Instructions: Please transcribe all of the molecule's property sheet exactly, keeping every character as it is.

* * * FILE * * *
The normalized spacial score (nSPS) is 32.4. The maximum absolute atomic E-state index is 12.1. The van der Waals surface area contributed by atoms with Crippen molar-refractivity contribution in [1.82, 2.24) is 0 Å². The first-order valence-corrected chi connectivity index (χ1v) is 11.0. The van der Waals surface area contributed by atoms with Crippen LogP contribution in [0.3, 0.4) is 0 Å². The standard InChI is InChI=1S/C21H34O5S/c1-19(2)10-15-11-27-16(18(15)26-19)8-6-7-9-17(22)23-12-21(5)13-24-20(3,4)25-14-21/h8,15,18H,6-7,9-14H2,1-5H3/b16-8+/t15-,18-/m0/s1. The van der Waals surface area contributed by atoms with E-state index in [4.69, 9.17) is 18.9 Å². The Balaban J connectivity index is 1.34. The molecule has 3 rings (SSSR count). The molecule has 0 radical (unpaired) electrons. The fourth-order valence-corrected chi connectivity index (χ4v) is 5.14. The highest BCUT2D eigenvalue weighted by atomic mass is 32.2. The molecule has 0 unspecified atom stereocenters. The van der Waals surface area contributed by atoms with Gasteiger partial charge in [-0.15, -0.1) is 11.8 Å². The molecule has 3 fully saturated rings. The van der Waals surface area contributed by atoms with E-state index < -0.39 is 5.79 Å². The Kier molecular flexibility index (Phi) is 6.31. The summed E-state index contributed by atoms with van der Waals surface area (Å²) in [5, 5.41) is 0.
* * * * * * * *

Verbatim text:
The normalized spacial score (nSPS) is 32.4. The maximum absolute atomic E-state index is 12.1. The van der Waals surface area contributed by atoms with Crippen molar-refractivity contribution in [1.82, 2.24) is 0 Å². The first-order valence-corrected chi connectivity index (χ1v) is 11.0. The van der Waals surface area contributed by atoms with Crippen LogP contribution in [0.3, 0.4) is 0 Å². The standard InChI is InChI=1S/C21H34O5S/c1-19(2)10-15-11-27-16(18(15)26-19)8-6-7-9-17(22)23-12-21(5)13-24-20(3,4)25-14-21/h8,15,18H,6-7,9-14H2,1-5H3/b16-8+/t15-,18-/m0/s1. The van der Waals surface area contributed by atoms with E-state index in [4.69, 9.17) is 18.9 Å². The Balaban J connectivity index is 1.34. The molecule has 3 rings (SSSR count). The molecule has 0 radical (unpaired) electrons. The fourth-order valence-corrected chi connectivity index (χ4v) is 5.14. The highest BCUT2D eigenvalue weighted by atomic mass is 32.2. The molecule has 0 unspecified atom stereocenters. The van der Waals surface area contributed by atoms with Gasteiger partial charge in [-0.15, -0.1) is 11.8 Å². The molecule has 3 fully saturated rings. The van der Waals surface area contributed by atoms with E-state index < -0.39 is 5.79 Å². The Kier molecular flexibility index (Phi) is 6.31. The summed E-state index contributed by atoms with van der Waals surface area (Å²) in [5, 5.41) is 0.